The Monarchs at North Bondi RSL was great fun, as were a few of the supports we did for the Thurston Howlers and Rocket Science.
Q Here's one question that might surprise Bar patrons...can you explain the link between British literary psychic queen Jessica Adams and the Intercontinental Playboys?
You remember the Beatles’ Appreciation Society from Tasmania I mentioned earlier? Jessica was an office-holder of some sort, maybe treasurer, for that group of connoisseurs… so probably a key instigator for me persisting with my ungainly musical ummm gift… which I now share with you all. Jessica tries to get to our shows when she’s in Sydney, and wrote us in as characters in one of her recent novels “Tom, Dick and Debbie Harry”. Next stop, Hollywood. Jessica – we salute you!
Q If you had three minutes to live, what song would you play? Seeing you'd have no say in it because you'd be dead, what would they play at your funeral?
I was gonna say “Rockaway Beach”, but that would leave me with a bit of a gap to get back to being morbid again about my impending demise… so maybe “Loose” or “The Most Exalted Potentate of Love” or “Surfin’ in the Bars” would fill the time better. In regard to the second question, has to be “The Way I Walk”.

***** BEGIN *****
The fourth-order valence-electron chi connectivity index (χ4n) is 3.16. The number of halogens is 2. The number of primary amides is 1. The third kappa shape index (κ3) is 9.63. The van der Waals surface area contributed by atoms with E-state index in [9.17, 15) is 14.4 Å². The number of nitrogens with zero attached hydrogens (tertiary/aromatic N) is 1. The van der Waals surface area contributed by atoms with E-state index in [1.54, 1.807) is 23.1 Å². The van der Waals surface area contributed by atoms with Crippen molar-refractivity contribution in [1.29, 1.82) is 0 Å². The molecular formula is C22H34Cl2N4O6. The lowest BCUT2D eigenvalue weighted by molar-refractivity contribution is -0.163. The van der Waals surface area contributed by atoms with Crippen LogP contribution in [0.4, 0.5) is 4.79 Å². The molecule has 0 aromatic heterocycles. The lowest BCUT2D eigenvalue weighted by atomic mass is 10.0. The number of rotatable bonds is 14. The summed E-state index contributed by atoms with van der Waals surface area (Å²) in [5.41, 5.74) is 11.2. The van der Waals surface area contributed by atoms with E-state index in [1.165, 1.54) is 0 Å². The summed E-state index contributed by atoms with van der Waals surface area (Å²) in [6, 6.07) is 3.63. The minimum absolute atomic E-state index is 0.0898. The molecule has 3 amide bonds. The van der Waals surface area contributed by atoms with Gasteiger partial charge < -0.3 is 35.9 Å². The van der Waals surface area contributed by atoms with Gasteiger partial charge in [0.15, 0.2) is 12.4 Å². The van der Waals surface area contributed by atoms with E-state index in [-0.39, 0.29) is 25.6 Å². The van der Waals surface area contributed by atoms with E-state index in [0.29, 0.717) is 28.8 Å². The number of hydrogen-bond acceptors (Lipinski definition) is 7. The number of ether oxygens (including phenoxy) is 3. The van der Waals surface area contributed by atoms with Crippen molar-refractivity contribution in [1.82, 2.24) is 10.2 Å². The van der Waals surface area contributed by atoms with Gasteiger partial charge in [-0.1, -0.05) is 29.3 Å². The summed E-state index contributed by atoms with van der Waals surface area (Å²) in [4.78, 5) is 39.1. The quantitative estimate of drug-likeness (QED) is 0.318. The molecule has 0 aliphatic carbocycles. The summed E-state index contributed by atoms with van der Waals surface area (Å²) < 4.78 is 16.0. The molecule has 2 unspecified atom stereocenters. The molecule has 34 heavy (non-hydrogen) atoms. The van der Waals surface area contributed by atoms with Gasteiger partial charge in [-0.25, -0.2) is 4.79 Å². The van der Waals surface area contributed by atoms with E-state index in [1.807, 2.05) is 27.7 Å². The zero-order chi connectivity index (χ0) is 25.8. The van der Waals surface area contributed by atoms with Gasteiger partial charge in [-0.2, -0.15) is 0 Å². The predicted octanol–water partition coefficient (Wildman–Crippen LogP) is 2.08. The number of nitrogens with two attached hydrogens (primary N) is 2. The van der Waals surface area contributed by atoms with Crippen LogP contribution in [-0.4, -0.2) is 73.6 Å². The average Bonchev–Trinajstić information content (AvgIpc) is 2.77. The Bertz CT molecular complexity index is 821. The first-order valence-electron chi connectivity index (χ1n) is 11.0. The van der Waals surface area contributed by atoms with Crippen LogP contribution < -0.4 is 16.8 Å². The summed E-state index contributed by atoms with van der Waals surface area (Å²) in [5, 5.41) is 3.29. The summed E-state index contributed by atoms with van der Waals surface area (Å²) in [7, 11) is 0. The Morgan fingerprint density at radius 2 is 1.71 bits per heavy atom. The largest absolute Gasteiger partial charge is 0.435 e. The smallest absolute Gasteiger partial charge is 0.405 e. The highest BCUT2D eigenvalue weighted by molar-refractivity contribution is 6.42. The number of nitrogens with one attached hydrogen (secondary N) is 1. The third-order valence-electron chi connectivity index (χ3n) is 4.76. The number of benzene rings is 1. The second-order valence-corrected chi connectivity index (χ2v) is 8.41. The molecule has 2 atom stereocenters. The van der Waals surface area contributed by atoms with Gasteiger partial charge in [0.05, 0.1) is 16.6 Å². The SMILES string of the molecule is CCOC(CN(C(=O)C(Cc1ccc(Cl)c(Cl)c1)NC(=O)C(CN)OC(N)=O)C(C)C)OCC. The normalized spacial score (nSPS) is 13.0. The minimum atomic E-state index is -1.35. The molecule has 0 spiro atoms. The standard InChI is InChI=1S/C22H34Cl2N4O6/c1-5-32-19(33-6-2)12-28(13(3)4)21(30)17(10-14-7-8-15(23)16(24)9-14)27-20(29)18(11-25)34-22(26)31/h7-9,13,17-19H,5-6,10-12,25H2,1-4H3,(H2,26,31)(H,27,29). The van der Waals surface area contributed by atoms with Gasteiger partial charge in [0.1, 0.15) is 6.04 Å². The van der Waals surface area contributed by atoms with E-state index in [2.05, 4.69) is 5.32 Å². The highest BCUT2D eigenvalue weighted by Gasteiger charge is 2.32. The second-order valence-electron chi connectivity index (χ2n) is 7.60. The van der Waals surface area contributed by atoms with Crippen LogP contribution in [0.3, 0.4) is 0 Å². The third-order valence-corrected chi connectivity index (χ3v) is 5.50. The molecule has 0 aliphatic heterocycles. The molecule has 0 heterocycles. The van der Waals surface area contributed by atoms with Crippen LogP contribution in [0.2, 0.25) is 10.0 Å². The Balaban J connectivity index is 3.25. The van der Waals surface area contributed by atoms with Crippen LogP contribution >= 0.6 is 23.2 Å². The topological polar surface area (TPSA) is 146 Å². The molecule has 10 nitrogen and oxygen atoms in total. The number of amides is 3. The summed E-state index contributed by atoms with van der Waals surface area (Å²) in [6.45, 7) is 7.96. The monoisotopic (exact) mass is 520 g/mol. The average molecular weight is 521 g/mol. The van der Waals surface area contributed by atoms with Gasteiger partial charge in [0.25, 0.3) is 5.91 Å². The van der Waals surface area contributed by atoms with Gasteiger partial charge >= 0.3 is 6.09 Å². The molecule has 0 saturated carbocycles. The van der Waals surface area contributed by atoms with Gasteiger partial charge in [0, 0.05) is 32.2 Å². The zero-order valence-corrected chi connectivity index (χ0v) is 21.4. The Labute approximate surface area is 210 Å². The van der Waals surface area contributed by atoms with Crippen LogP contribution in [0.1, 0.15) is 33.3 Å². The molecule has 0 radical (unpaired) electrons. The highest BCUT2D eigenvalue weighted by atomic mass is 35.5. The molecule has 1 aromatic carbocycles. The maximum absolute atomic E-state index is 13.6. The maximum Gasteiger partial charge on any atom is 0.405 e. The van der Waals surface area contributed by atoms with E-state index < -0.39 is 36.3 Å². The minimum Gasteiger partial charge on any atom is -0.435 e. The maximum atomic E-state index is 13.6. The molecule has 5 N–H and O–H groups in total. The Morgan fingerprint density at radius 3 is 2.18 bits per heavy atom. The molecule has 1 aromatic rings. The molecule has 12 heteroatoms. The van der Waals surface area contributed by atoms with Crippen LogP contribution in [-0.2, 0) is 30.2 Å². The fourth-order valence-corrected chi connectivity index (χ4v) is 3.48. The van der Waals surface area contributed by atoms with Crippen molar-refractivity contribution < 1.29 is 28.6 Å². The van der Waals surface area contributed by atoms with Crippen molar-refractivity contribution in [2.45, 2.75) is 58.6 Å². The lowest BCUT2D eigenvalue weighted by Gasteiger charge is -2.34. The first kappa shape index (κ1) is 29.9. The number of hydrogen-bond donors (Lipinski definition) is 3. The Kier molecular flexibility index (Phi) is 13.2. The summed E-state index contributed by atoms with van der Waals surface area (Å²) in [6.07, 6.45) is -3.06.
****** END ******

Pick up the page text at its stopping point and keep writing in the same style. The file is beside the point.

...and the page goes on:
Q The Intercontinental Playboys have a rep as the suavest quartet on the Sydney rock and roll scene. What's the secret of cool?
Go to Intercontinental Playboys’ shows, get our record, and absorb the magic.
Q And seeing we're in a bar, is there a cocktail guaranteed to ensure the night ends on the appropriate note with the starlet-of-choice on the arm?
A lucky dip from my ever-changing private bar or Cascade Green.
The Intercontinental Playboys + Adolphus (feat. ex Lime Spiders) + The Prehistorics @ Roxbury Hotel, Glebe - June 3
The Intercontinental Playboys (album launch) + Lords of Gravity + The Shimmys @ The Duke of Windsor, Prahran
- June 17
Thee Psycho Delmatics + The Intercontinental Playboys + The Mystaken @ The Espy Public Bar, St Kilda - June 18
The Intercontinental Playboys @ Pony Bar (2am), Melbourne - June 18